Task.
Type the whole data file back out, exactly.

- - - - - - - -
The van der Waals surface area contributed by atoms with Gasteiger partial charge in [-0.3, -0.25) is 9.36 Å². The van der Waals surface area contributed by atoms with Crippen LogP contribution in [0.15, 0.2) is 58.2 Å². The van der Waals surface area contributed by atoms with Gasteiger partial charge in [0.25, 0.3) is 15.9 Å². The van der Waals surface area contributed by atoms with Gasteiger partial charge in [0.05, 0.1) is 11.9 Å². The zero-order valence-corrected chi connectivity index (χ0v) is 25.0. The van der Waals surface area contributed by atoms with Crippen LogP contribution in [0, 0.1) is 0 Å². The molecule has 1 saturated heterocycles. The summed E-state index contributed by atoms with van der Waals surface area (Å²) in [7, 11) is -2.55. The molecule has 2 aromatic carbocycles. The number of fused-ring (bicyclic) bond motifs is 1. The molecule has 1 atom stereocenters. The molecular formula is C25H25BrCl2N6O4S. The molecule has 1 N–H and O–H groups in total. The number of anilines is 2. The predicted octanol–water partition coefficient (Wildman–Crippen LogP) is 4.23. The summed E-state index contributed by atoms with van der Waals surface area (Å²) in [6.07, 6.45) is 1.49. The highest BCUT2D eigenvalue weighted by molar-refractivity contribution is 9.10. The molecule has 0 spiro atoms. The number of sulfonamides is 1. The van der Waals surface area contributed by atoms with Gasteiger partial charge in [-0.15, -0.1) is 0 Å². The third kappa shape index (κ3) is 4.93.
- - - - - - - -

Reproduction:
The van der Waals surface area contributed by atoms with Gasteiger partial charge in [-0.3, -0.25) is 9.36 Å². The van der Waals surface area contributed by atoms with Crippen LogP contribution in [0.15, 0.2) is 58.2 Å². The van der Waals surface area contributed by atoms with Gasteiger partial charge in [0.25, 0.3) is 15.9 Å². The van der Waals surface area contributed by atoms with Gasteiger partial charge in [0.05, 0.1) is 11.9 Å². The zero-order valence-corrected chi connectivity index (χ0v) is 25.0. The van der Waals surface area contributed by atoms with Crippen LogP contribution in [0, 0.1) is 0 Å². The molecule has 1 saturated heterocycles. The summed E-state index contributed by atoms with van der Waals surface area (Å²) in [7, 11) is -2.55. The molecule has 2 aromatic carbocycles. The number of fused-ring (bicyclic) bond motifs is 1. The molecule has 1 atom stereocenters. The molecular formula is C25H25BrCl2N6O4S. The molecule has 1 N–H and O–H groups in total. The number of anilines is 2. The predicted octanol–water partition coefficient (Wildman–Crippen LogP) is 4.23. The summed E-state index contributed by atoms with van der Waals surface area (Å²) in [6.07, 6.45) is 1.49. The highest BCUT2D eigenvalue weighted by molar-refractivity contribution is 9.10. The molecule has 0 spiro atoms. The number of sulfonamides is 1. The van der Waals surface area contributed by atoms with Gasteiger partial charge in [-0.15, -0.1) is 0 Å². The third kappa shape index (κ3) is 4.93.